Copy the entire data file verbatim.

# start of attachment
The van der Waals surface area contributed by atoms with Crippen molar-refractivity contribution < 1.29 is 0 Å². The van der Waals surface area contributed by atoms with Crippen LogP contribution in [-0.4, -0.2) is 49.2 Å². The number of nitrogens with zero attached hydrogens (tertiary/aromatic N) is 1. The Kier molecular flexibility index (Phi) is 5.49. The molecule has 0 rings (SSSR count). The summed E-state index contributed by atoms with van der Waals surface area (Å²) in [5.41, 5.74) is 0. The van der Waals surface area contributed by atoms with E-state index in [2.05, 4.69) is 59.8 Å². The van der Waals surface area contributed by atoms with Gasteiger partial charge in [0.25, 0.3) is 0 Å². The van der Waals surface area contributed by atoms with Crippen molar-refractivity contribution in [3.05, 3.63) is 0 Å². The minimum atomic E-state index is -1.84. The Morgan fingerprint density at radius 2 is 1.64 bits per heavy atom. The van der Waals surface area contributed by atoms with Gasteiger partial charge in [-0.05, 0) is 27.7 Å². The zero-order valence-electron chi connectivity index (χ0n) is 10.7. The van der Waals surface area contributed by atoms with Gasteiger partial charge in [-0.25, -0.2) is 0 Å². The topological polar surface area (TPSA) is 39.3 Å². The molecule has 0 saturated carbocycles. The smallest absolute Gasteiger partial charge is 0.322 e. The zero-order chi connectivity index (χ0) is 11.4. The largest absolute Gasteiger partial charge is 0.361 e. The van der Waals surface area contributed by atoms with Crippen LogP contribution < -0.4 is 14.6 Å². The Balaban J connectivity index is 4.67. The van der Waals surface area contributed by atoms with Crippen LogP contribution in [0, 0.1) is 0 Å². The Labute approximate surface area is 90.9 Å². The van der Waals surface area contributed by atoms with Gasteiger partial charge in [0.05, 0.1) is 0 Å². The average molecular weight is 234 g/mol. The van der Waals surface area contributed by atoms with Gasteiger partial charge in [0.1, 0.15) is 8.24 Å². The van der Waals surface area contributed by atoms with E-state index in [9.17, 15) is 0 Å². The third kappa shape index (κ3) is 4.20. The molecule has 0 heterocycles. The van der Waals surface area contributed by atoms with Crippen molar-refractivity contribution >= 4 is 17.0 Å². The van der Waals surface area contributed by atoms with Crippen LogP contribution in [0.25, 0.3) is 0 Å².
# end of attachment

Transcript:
The van der Waals surface area contributed by atoms with Crippen molar-refractivity contribution < 1.29 is 0 Å². The van der Waals surface area contributed by atoms with Crippen LogP contribution in [-0.4, -0.2) is 49.2 Å². The number of nitrogens with zero attached hydrogens (tertiary/aromatic N) is 1. The Kier molecular flexibility index (Phi) is 5.49. The molecule has 0 rings (SSSR count). The summed E-state index contributed by atoms with van der Waals surface area (Å²) in [5.41, 5.74) is 0. The van der Waals surface area contributed by atoms with E-state index in [2.05, 4.69) is 59.8 Å². The van der Waals surface area contributed by atoms with Gasteiger partial charge in [0.25, 0.3) is 0 Å². The van der Waals surface area contributed by atoms with Crippen molar-refractivity contribution in [3.05, 3.63) is 0 Å². The minimum atomic E-state index is -1.84. The Morgan fingerprint density at radius 2 is 1.64 bits per heavy atom. The van der Waals surface area contributed by atoms with Gasteiger partial charge in [-0.05, 0) is 27.7 Å². The zero-order valence-electron chi connectivity index (χ0n) is 10.7. The van der Waals surface area contributed by atoms with Gasteiger partial charge in [-0.25, -0.2) is 0 Å². The topological polar surface area (TPSA) is 39.3 Å². The molecule has 0 saturated carbocycles. The smallest absolute Gasteiger partial charge is 0.322 e. The zero-order chi connectivity index (χ0) is 11.4. The largest absolute Gasteiger partial charge is 0.361 e. The van der Waals surface area contributed by atoms with Crippen LogP contribution < -0.4 is 14.6 Å². The Balaban J connectivity index is 4.67. The van der Waals surface area contributed by atoms with Crippen LogP contribution in [0, 0.1) is 0 Å². The Labute approximate surface area is 90.9 Å². The van der Waals surface area contributed by atoms with Gasteiger partial charge in [0.05, 0.1) is 0 Å². The average molecular weight is 234 g/mol. The van der Waals surface area contributed by atoms with Gasteiger partial charge in [0.1, 0.15) is 8.24 Å². The van der Waals surface area contributed by atoms with E-state index in [9.17, 15) is 0 Å². The third kappa shape index (κ3) is 4.20. The molecule has 0 heterocycles. The van der Waals surface area contributed by atoms with Crippen molar-refractivity contribution >= 4 is 17.0 Å². The van der Waals surface area contributed by atoms with Crippen LogP contribution in [0.25, 0.3) is 0 Å².